Carbon dioxide can be a versatile chemical feedstock for a variety of industries - we just need to capture it and activate it
Climate change is perhaps the greatest environmental crisis that the human race faces in the 21st century, requiring an interdisciplinary, intergovernmental and international solution. Levels of carbon dioxide have been steadily rising over the past decades, with an estimated increase of 2% in 2017, despite multiple initiatives aimed at limiting emissions.
Global warming is indeed a global crisis. Emerging industrial nations such as China and India have powered their industrialisation with fossil fuels. As a consequence, they are quickly becoming the largest contributors to carbon dioxide emissions alongside other developed and industrial nations.1 The World Health Organization has estimated that between 2030 and 2050, the effects of climate change will lead to approximately 250,000 additional deaths as a result of malnutrition, malaria and heat stress.
Such a threat, therefore, requires a global solution. The challenge is finding one that receives unilateral agreement across multiple countries, industries and academia. These three bodies form essential cogs in a machine that can help to generate solutions to reduce the total quantity of carbon dioxide in our atmosphere. CO2Chem is a network of academics, chaired by Peter Styring from the University of Sheffield chemistry department. It aims to use government funding to research sustainable solutions that can be used by industry to lead to a low carbon future.
The greenhouse gas
The large reservoir of carbon dioxide now present in our atmosphere, alongside other gases including water vapour, contributes to the greenhouse effect. This is the phenomenon where heat radiated from the surface is confined to the atmosphere and leads to global temperatures rising. In addition, an escalation in disruptive and unexpected weather has been attributed to global warming. In order to reach the global target limiting the world’s temperature rise to 2°C, it has been reported that CO2 emissions must be cut by at least 50% by 2050.2
The increase in carbon dioxide is now widely recognised as the major contributing factor to global warming. As a result, initial steps have been taken by many nations pledging to cut carbon dioxide emissions over the coming years. The Conference of Parties (COP) of the United Nations Framework Convention on Climate Change began in 1995 to review, implement and assess the progress in climate change and to establish legally binding obligations from consenting countries. COP 21 resulted in the Paris Climate Agreement,3 which was signed in 2015 and directed nations to initiate ventures that curbed the global temperature rise to below 2°C higher than pre-industrial levels, while also pursuing efforts to limit the temperature rise to 1.5°C. This particular agreement has unfortunately recently received negative coverage following US president Donald Trump’s decision to withdraw from the agreement. His decision makes the United States the only country in the world outside of the agreement.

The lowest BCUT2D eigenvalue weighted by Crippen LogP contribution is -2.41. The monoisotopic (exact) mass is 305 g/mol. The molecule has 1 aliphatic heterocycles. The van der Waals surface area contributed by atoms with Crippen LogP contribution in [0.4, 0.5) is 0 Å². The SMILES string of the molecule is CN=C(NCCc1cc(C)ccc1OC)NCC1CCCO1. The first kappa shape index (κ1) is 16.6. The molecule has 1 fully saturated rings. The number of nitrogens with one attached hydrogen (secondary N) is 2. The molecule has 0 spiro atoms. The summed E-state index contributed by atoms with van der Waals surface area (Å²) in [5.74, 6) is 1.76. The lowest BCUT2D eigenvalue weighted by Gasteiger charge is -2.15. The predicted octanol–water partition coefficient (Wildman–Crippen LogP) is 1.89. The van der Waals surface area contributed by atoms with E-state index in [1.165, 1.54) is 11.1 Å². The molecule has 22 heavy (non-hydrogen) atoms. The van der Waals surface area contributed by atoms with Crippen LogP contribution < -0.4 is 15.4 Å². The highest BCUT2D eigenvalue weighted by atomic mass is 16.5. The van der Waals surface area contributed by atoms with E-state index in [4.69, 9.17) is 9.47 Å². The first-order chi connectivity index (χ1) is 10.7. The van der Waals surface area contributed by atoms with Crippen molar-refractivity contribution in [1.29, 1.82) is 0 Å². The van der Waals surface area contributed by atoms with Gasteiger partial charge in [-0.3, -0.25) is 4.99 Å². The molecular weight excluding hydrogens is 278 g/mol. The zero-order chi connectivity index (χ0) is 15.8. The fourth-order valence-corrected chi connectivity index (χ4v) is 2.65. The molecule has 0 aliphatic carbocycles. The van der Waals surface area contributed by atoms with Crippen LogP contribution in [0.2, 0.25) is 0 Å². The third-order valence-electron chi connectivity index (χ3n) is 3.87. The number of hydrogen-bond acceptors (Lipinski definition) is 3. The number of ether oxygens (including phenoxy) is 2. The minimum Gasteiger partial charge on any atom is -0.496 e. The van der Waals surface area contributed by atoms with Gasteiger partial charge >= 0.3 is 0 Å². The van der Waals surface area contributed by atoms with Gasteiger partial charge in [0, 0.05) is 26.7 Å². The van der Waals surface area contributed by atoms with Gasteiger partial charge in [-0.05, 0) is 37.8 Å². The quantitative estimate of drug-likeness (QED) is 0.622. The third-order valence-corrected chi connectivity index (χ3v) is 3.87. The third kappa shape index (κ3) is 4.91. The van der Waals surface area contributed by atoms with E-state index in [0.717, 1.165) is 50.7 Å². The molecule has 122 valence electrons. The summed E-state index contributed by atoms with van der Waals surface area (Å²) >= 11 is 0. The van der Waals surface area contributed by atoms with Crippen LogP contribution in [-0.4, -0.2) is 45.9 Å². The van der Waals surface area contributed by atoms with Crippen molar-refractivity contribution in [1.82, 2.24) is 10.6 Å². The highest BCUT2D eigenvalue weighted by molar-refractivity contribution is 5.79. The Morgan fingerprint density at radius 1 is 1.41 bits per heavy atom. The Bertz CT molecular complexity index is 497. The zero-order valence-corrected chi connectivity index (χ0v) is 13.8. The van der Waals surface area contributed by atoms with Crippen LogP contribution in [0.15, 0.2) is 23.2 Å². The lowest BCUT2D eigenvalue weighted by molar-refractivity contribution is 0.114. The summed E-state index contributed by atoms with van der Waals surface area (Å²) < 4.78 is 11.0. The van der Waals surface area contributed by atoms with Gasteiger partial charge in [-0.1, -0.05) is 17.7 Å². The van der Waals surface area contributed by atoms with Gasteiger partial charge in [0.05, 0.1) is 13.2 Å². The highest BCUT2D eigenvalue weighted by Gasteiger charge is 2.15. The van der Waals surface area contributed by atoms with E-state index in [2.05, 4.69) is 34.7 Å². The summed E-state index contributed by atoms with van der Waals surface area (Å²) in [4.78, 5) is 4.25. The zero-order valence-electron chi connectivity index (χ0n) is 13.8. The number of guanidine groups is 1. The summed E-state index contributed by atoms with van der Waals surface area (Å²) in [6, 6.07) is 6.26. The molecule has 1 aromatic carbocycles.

However, simply eliminating all processes that produce carbon dioxide is an impossible task. Modern industrial society relies too heavily on the products that are the result of processes that produce carbon dioxide. Its release can be a natural phenomenon as well, for instance during forest fires and volcanic activity, but it is widely accepted that human activities are the major contributors: exhausts from vehicles powered by gasoline and burning fossil fuels such as oil, gas and coal. In fact it has been reported that 40% of carbon dioxide emissions originate from fossil-fuel power plants.4 Eliminating the source of these emissions is not possible, given the essential nature of industrial processes. Alternative solutions must therefore be sought.
There are various solutions to the excessive generation of carbon dioxide and multiple research avenues are being pursued across both industry and academia. One example that has received considerable interest from industry, academia and government over recent decades is the pursuit of renewable sources of energy. Solar cells and wind farms are now commonplace across the globe, with China investing heavily in clean energy technologies. Between April and June 2017, renewables accounted for nearly a third of the UK’s electricity.
While its use has certainly increased in recent years, renewable energy has yet to completely replace fossil fuel generated energy and carbon dioxide is still emitted through other means, such as vehicles. In this case, renewable-powered hybrid and electric-powered vehicles are certainly on the rise with the aim of addressing carbon dioxide emissions from motor vehicles. However, a vast reservoir of excess carbon dioxide still exists in our atmosphere that needs to be dealt with.
Carbon capture sequestration and utilisation
Two widely considered alternatives involve the capture of carbon before it is emitted into the atmosphere. These are commonly known as carbon capture and geological storage (CCS) and carbon capture and utilisation (CCU), which have also been grouped into the term carbon capture sequestration and utilisation (CCSU).
These methods rely on applying carbon capture technology in power plants or industrial processes before it can be emitted. Capture technologies can be broadly separated into three types.5 Post-conversion capture, where the waste carbon dioxide is separated from a gas stream. Pre-conversion capture, where it has been produced as an undesired intermediate by-product that must be removed. In both pre- and post-conversion, carbon dioxide can be captured using various methods of absorption and adsorption, for instance absorption by chemical solvents or adsorption onto porous organic frameworks. The final type is oxy-fuel combustion capture, where fuel is burned with pure oxygen, producing high purity carbon dioxide emissions free from nitrogen compounds.
Recycling carbon dioxide into our chemicals will become a more attractive alternative for industry
Once captured, carbon dioxide is compressed and prepared for transportation, before it is either be stored or used. The most common storage location is within geological reservoirs. However, there is a series of challenges that must be addressed before CCS is considered to be the solution to the global crisis, including the method of storage and the cost of injecting carbon dioxide into bedrock. One of the main economic barriers is that there are few financial incentives to sequester the gas, which has made developing and deploying CCS slow.